Well : the wedlock is committed, and the pair start in life the one on his upward way—the other to remain on the same level of mind as that on which “ her star” had placed her :-nay, perhaps, to decline from thence, as the spirits of youth fade, and the pleasing consciousness of beauty departs, and the care of “ parlour, kitchen and hall,” or, as I have heard it called, “the soap-and-candle fever,” begins to enter the soul. Poor Woman ! remember, too, that her waning time sets in when Man is still in his prime, that the fine gold of her enchantments is tarnished long before the splendour of his success comes to its brightest! Every new accident moves the pair further and futher asunder. Affection becomes sapped by flatteries on every side : preyed upon by a spirit of inevitable comparison. The World moves the Great Man to take consolation. The small Woman, with lost youth, lost beauty, lost elasticity : bewildered by flights for which neither nature nor education had prepared her, becomes perverse, dogged, reproachful ;-attempts, poor blinded creature ! small self-assertions of her own, crooked little managements to gain her secret ends,-or provocations to prove that “she is not merely the tame drudge which some folks think her.” Woe to her, if she once begins such an unequal contest! In any case her lot is sure to be a sad one-at best the dull estate of an upper servant : in which the German woman delighteth, the English not. But let her take an attitude of warfare ; let her, the weaker vessel, show,-be it in ever so mean a degree,-the leaven of humanity, and she shall have the whole world against her, in the twinkling of an eye ;-most of all the world of Women : No lack of Clarissas and Clementinas dying to sympathise with the popular preacher, or the deep politician, or the high-soaring poet, or the artist who brings the play-house down ! No want of steady friends to the Great Man! No want of zealous women :—from the slipper-working race, (who in some sort reproduce the toe-kissingworship of his Arch-Infallibility), to the loftier and more liberal souls, who, despising “ conventions,” are ready to be beguiled or guided wheresoever the Genius will! No want of angry females, I say, by silent contempt to satirise the small Woman ; by obtrusive homage to prove how the Great Man should be appreciated! Enthusiasm is a noble thing, one of life's most comfortable excitements : but it may be also a very cruel one. Shall the world go on for ever, without our finding means to separate the exaltation of some from the degradation of others? Cannot great and small, strong and weak, Man and Woman fall into their places ; without the latter being tortured or ground to death by the former? Shall we not some day test Genius by the manner in which it supports, not casts aside, responsibilities? Or is the coarse and low-thoughted cant of “inspired idiocy” to be allowed till the end to excuse the bad husband, father, and citizen ?bearing hard with proportionate unfairness on those who surround him, and who bleed beneath the chariot-wheels of his triumph ?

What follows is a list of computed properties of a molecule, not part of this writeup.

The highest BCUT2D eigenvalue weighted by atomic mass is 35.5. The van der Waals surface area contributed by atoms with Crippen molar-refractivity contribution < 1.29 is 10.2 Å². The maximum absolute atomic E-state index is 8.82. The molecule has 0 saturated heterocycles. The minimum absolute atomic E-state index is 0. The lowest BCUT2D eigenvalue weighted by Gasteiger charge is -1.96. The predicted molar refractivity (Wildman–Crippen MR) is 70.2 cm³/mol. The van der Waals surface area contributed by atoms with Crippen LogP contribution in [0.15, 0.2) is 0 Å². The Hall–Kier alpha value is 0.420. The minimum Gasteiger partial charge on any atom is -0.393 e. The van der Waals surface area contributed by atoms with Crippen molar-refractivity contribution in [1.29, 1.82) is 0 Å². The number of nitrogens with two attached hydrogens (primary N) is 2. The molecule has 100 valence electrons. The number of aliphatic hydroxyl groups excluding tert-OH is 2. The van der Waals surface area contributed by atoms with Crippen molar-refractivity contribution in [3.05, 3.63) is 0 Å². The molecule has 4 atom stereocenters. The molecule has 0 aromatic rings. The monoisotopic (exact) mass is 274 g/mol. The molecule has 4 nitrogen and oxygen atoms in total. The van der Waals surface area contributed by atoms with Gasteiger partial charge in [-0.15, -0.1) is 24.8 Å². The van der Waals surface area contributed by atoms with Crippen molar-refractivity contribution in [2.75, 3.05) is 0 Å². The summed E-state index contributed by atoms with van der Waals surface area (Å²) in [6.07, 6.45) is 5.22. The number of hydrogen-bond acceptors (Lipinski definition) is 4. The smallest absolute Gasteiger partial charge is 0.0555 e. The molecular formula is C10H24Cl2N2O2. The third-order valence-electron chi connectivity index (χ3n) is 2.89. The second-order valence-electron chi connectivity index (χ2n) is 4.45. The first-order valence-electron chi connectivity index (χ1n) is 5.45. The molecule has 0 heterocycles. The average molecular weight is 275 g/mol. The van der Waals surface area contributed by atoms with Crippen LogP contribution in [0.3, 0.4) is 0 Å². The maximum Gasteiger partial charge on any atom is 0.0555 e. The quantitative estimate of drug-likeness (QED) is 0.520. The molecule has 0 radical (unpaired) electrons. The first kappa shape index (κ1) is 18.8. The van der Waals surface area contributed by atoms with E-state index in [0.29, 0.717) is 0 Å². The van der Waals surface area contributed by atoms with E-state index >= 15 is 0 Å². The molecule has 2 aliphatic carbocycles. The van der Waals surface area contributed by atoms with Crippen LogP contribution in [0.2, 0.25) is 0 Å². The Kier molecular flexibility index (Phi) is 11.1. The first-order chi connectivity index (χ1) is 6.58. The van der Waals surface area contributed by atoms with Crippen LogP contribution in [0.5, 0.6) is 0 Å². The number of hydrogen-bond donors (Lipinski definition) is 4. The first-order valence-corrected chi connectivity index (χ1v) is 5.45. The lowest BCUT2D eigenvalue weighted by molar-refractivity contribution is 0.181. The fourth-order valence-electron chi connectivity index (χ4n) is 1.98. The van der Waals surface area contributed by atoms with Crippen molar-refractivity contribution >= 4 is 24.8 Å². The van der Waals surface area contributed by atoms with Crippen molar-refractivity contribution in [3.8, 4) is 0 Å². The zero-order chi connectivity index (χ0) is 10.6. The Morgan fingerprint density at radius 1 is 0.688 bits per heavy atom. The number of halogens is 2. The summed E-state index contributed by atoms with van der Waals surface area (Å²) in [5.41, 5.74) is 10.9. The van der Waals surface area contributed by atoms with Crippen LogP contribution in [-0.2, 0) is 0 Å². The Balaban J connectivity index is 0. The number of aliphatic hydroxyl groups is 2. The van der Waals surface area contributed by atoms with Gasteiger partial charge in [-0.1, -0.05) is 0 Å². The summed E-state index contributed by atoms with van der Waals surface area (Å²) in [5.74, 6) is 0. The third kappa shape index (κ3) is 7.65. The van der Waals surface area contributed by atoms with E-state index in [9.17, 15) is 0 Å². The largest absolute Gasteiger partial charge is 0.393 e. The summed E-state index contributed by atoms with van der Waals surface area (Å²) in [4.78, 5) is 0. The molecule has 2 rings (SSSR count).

And this leads me to the last and darkest phase of the union betwixt the great and the common-place :-I mean, when the inferior being is demoralised either to serve the purpose of the superior one, or by the unconscious influence of his companionship. I have always considered as among the most really tragical devices of modern fiction, the incident imagined (may we not say transcribed ?) by Miss Martineau in one of her tales: of the forger's innocent wife compelled by her husband to go out every day to circulate a given quantity of base coin ; and thankful, when she felt the listlessness of fever creeping over her, as though her one chance of respite and happiness was in confinement to a sick-bed! There is many a case which the biographies of Great Men conceal, less extreme in its misery, but nevertheless of the same family. There is the woman, permitted, which means encouraged, to go round among the friends of the Great Man“ in difficulties,” to raise money which, in her own despairing heart, she knows there exists no means of paying. There is the woman driven, for the sake of “ keeping up appearances,” to reckless expenditure at the moment when she feels the future to be hopelessly encumbered with difficulties. In what respect are their agonies less than those of the terrified child compelled by its task-master to attitudinise on tight-rope or slack-wire, with a smile of grimace on its countenance? There, again, is the woman, compelled to support the man in some flagrant apostacy from his avowed principles ; to give out the lies he has fabricated in excuse for some wretched recourse to expediency :-knowing the while,-albeit by instinct, possibly, rather than by reflection, —that she is art and part in a profligate transaction. And all this, without the excitement of responsibility (don't stare at my phrase) to support her! Yet analyse the story as given by the world, of the Man of Letters in extremities ; or of the Man in Office anxious to conceal possible downfall ; or of the Man in Power bent on justifying some marvellously sudden harlequinade ; and if the wife figures in it:-how perpetually will you find a part of the misadventure traced to her influence, or want of influence. How strongly will Reproof lift its voice against her thoughtlessness—how keenly society criticise the advocacy of one assumed, because of her recognised inferiority, to be unprincipled ! The one word of indulgent notice or kind construction bestowed on the secondary figure will be listened for in vain ; the idea of such & non-entity having proved struggles or trials worth counting be “ignored ;" while the severe verdict is, as the mathematicians would put it, “a constant quantity!” Think, once again, how the companion of Greatness, without any tyranny prepense, or want of love, or withering neglect, may be stretched and strained, as it were, to the destruction past cure of all health, strength, and equilibrium! It is not hard for the companion of an ambitious man,-himself balanced by that proud humility which always accompanies the highest ambitions—to caricature his desire to rise, seeing that no such equipoise as his exists to keep even moderate hopes and purposes in check ;-or for the flimsier thinker, who flutters in the train of the profound philosophical inquirer, to find herself stripped, bewildered, lost in a chaos from which she has no power to emerge ;-or for the Poet's wife to imagine that in his outward eccentricities lies his poetry, and therefore to out-do the same. From all this what rueful consequences proceed! Who has forgotten the clever simile, comparing the most celebrated of modern authors to a burning-glass through which the rays of the sun passed without destroying it, and his wife to the “ bit of paper beside, which